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Articles & Podcasts of Note (Week of 12/16/2019)

  • The 2019 Stratechery Year in Review (stratechery.com): Ben Thompson is the brilliant mind behind one of the absolute best business tech blogs (and one of the few actually devoted to business strategy rather than product specs and rumors). His end of year post highlights his top posts of the year.
  • The 84 Biggest Flops, Fails, and Dead Dreams of the Decade in Tech (theverge.com): “The 2010s were the decade of Google filling up its product graveyard, Apple stubbornly denying obvious missteps, and Microsoft writing off billions of dollars.”
  • Ars Technica’s Ultimate Board Game Guide for 2019 (arstechnica.com): If you’re looking for some new additions to your collection, this a great resource.
  • Climbing the Wealth Ladder: Why Affluence Increases in Steps (ofdollarsanddebt.com): Nick Maggiulli of Ritholtz Wealth Management looks at the relative difference in spending power for different tiers of affluence.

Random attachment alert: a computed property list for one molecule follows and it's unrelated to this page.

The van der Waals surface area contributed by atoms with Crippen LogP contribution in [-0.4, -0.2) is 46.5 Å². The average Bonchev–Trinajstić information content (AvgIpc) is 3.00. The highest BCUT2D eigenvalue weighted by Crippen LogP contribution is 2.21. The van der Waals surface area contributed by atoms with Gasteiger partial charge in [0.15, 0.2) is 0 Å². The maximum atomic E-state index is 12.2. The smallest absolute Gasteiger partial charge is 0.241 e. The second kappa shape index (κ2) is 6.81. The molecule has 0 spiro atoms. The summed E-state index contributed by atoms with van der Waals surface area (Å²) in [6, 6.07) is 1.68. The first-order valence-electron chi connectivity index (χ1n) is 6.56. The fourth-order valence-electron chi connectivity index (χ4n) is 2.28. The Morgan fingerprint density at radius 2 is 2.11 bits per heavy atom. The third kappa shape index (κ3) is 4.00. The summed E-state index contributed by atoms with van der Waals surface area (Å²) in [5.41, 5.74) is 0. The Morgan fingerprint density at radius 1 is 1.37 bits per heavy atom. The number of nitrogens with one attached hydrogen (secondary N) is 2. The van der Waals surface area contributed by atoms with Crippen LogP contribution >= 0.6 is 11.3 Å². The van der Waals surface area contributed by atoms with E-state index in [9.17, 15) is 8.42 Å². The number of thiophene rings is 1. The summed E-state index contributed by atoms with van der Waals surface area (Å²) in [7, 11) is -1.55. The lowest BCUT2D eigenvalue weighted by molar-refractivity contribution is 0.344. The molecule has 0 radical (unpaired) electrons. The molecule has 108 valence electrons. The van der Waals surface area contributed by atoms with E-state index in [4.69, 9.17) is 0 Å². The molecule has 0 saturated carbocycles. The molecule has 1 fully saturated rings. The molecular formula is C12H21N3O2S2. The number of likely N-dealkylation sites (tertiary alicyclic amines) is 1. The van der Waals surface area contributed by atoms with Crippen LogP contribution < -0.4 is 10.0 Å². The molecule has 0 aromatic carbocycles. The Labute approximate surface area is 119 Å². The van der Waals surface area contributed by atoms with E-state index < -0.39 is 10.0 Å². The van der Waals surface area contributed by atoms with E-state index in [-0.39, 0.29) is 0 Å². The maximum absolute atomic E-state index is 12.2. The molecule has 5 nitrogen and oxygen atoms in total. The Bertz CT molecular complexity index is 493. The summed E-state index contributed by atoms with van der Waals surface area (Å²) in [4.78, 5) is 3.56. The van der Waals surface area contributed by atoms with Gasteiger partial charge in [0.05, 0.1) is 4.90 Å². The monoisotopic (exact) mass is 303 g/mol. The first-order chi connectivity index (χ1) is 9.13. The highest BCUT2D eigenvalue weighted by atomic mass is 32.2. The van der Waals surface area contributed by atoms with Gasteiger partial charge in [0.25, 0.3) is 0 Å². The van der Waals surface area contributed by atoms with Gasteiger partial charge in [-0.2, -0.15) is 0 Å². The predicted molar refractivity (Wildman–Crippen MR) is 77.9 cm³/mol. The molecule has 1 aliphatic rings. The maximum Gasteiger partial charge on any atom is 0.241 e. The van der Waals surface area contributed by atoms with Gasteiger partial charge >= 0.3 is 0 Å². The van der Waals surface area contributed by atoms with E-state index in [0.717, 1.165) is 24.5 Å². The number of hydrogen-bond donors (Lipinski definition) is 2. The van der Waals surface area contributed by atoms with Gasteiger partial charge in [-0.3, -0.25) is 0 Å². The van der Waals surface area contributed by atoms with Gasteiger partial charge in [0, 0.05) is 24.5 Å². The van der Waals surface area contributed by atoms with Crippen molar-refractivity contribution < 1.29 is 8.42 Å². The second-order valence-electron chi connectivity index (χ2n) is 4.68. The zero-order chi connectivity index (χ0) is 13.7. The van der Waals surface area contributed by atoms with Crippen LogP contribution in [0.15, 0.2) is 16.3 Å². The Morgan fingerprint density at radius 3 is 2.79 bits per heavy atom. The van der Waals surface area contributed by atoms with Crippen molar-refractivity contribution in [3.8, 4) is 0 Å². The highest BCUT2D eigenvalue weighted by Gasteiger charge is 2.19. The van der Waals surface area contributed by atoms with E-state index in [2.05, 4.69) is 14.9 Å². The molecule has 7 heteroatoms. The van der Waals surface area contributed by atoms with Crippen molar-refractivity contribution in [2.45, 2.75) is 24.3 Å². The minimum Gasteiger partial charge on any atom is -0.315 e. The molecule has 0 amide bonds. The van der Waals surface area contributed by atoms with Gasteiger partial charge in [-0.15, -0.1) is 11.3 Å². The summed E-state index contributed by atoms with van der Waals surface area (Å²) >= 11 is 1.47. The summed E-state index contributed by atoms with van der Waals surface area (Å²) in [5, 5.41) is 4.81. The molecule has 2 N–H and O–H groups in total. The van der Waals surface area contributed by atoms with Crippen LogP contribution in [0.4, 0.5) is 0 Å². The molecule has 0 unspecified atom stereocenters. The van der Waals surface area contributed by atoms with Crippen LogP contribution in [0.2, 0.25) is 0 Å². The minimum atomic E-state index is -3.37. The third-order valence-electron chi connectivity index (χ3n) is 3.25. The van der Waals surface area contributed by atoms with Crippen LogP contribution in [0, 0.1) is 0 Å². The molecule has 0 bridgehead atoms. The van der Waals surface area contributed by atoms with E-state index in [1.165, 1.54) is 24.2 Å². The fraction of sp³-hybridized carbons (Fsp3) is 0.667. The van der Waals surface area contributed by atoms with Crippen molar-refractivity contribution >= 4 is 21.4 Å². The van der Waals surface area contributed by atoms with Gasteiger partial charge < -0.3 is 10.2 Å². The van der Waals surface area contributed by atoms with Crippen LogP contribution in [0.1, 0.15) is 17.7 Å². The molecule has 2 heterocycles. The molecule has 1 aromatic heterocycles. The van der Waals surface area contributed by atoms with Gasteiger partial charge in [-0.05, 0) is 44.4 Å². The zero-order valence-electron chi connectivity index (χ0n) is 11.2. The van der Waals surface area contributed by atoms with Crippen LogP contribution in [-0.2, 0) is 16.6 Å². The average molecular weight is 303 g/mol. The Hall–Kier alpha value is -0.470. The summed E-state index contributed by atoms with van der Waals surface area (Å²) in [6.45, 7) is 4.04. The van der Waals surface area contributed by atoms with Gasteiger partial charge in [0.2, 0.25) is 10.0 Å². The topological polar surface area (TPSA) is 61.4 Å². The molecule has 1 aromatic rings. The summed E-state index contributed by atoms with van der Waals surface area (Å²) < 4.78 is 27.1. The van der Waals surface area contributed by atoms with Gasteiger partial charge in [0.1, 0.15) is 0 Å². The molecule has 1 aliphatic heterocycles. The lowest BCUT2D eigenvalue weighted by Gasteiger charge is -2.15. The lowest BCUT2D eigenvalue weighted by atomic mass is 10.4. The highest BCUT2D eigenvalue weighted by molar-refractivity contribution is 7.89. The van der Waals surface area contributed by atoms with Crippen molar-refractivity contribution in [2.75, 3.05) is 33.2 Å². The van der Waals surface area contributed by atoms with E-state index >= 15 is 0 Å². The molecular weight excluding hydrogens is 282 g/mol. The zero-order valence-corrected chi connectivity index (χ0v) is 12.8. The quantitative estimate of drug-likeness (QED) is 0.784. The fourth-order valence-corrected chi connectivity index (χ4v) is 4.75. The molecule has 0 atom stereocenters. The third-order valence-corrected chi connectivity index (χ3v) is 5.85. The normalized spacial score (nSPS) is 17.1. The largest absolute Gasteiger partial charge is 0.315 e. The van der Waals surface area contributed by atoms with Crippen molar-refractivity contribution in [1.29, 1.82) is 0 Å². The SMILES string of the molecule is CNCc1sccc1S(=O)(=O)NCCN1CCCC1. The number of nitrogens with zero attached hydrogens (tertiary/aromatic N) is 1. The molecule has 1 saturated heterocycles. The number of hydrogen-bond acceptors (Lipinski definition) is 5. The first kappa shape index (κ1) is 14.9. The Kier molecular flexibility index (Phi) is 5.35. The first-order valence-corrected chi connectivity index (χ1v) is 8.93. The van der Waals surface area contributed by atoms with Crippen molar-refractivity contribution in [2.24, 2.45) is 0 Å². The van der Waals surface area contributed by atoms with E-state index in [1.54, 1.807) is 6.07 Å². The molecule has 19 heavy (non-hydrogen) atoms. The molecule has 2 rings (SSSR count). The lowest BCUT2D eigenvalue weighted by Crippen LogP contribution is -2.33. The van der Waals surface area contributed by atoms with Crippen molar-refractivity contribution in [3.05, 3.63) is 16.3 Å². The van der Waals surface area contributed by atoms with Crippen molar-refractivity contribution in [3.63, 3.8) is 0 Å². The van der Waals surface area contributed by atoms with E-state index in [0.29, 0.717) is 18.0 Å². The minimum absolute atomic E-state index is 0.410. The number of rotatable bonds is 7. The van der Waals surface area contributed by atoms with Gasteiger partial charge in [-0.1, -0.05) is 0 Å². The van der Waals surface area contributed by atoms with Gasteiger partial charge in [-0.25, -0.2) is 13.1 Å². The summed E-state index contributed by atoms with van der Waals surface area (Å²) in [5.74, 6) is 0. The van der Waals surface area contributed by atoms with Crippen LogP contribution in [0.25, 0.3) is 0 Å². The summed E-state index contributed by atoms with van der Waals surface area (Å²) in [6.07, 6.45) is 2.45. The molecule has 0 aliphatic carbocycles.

• The Glenn Show (blogginheads.tv): A friend recommended this podcast featuring economist Glenn Lowry. Each episode Loury discusses a pressing current issue with another guest economist. Topics of race in America are especially interesting (Loury is African-American and frequently invites other African-American economists on his program).
  • Losing Faith in the Humanities (chronicle.com): In an era when enrollments in the humanities are declining and job prospects are bleak, an English professor ponders whether the humanities are facing an extinction level event.
  • Shopping Sucks Now (vice.com): “The internet has created a tyranny of perfect information, so there is more to know about which thing is the right thing to buy than any human can comprehend.”
  • This Page is Designed to Last (jeffhuang.com): The brittleness of internet archiving and content longevity is the focus of Jeff Huang’s self-described “Manifesto for Preserving Content on the Web.”
  • We’ve Just Had the Best Decade in Human History, Seriously (spectator.co.uk): Bad things may still be happening, but the world keeps on getting better. The problem is that the latter doesn’t get reported because good news isn’t fit to print.


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